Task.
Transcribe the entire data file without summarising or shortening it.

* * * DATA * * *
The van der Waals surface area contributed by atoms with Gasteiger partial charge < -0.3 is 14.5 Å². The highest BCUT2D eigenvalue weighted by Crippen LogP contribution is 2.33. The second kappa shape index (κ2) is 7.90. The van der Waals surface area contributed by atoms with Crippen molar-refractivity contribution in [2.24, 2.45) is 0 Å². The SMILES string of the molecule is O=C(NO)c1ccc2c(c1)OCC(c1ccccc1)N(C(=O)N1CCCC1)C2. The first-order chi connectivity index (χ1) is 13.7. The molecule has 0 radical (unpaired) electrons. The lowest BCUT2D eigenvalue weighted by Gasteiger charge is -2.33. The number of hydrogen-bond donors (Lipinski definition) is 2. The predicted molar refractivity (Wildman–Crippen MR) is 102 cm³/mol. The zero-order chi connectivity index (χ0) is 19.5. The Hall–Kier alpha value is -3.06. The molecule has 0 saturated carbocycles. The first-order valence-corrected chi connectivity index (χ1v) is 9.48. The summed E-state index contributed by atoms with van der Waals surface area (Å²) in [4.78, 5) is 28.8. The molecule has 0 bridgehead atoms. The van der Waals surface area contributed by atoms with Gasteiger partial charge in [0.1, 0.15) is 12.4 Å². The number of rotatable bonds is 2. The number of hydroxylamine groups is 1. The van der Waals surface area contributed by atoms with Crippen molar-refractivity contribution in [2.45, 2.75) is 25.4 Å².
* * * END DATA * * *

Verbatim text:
The van der Waals surface area contributed by atoms with Gasteiger partial charge < -0.3 is 14.5 Å². The highest BCUT2D eigenvalue weighted by Crippen LogP contribution is 2.33. The second kappa shape index (κ2) is 7.90. The van der Waals surface area contributed by atoms with Crippen molar-refractivity contribution in [2.24, 2.45) is 0 Å². The SMILES string of the molecule is O=C(NO)c1ccc2c(c1)OCC(c1ccccc1)N(C(=O)N1CCCC1)C2. The first-order chi connectivity index (χ1) is 13.7. The molecule has 0 radical (unpaired) electrons. The lowest BCUT2D eigenvalue weighted by Gasteiger charge is -2.33. The number of hydrogen-bond donors (Lipinski definition) is 2. The predicted molar refractivity (Wildman–Crippen MR) is 102 cm³/mol. The zero-order chi connectivity index (χ0) is 19.5. The Hall–Kier alpha value is -3.06. The molecule has 0 saturated carbocycles. The first-order valence-corrected chi connectivity index (χ1v) is 9.48. The summed E-state index contributed by atoms with van der Waals surface area (Å²) in [4.78, 5) is 28.8. The molecule has 0 bridgehead atoms. The van der Waals surface area contributed by atoms with Gasteiger partial charge in [0.1, 0.15) is 12.4 Å². The number of rotatable bonds is 2. The number of hydroxylamine groups is 1. The van der Waals surface area contributed by atoms with Crippen molar-refractivity contribution in [2.45, 2.75) is 25.4 Å².